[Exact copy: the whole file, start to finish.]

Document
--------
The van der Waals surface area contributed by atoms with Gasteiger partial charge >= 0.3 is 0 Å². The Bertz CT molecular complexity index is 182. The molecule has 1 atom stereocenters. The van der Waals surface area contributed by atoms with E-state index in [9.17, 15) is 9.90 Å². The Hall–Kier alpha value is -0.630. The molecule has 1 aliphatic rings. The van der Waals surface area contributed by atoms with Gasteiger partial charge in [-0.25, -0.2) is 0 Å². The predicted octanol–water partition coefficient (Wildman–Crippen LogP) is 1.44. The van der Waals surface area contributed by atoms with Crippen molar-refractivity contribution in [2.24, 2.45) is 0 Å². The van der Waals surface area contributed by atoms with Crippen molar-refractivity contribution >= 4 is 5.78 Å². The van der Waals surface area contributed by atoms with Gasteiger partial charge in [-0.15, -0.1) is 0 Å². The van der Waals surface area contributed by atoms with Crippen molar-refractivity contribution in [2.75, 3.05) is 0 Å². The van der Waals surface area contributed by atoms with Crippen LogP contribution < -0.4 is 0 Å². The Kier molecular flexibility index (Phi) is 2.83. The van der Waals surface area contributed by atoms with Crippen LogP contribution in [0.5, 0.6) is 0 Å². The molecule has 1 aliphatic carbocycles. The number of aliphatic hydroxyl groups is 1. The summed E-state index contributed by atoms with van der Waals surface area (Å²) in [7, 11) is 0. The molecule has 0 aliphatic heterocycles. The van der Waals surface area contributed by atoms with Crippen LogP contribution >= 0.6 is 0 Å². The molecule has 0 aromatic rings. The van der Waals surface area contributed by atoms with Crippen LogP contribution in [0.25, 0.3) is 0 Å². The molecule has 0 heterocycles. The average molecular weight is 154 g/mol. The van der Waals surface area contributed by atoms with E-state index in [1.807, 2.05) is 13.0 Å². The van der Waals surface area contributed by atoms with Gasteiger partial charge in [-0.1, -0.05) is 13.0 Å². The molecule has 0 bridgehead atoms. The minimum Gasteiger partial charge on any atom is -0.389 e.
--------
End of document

The van der Waals surface area contributed by atoms with Gasteiger partial charge >= 0.3 is 0 Å². The Bertz CT molecular complexity index is 182. The molecule has 1 atom stereocenters. The van der Waals surface area contributed by atoms with E-state index in [9.17, 15) is 9.90 Å². The Hall–Kier alpha value is -0.630. The molecule has 1 aliphatic rings. The van der Waals surface area contributed by atoms with Gasteiger partial charge in [-0.25, -0.2) is 0 Å². The predicted octanol–water partition coefficient (Wildman–Crippen LogP) is 1.44. The van der Waals surface area contributed by atoms with Crippen molar-refractivity contribution in [2.24, 2.45) is 0 Å². The van der Waals surface area contributed by atoms with Crippen molar-refractivity contribution >= 4 is 5.78 Å². The van der Waals surface area contributed by atoms with Gasteiger partial charge in [-0.15, -0.1) is 0 Å². The van der Waals surface area contributed by atoms with Crippen molar-refractivity contribution in [2.75, 3.05) is 0 Å². The van der Waals surface area contributed by atoms with Crippen LogP contribution < -0.4 is 0 Å². The Kier molecular flexibility index (Phi) is 2.83. The van der Waals surface area contributed by atoms with Crippen LogP contribution in [0.5, 0.6) is 0 Å². The molecule has 1 aliphatic carbocycles. The number of aliphatic hydroxyl groups is 1. The summed E-state index contributed by atoms with van der Waals surface area (Å²) in [7, 11) is 0. The molecule has 0 aliphatic heterocycles. The van der Waals surface area contributed by atoms with Crippen LogP contribution >= 0.6 is 0 Å². The molecule has 0 aromatic rings. The van der Waals surface area contributed by atoms with Crippen LogP contribution in [0.25, 0.3) is 0 Å². The molecule has 0 heterocycles. The average molecular weight is 154 g/mol. The van der Waals surface area contributed by atoms with E-state index in [1.807, 2.05) is 13.0 Å². The van der Waals surface area contributed by atoms with Gasteiger partial charge in [-0.1, -0.05) is 13.0 Å². The molecule has 0 bridgehead atoms. The minimum Gasteiger partial charge on any atom is -0.389 e.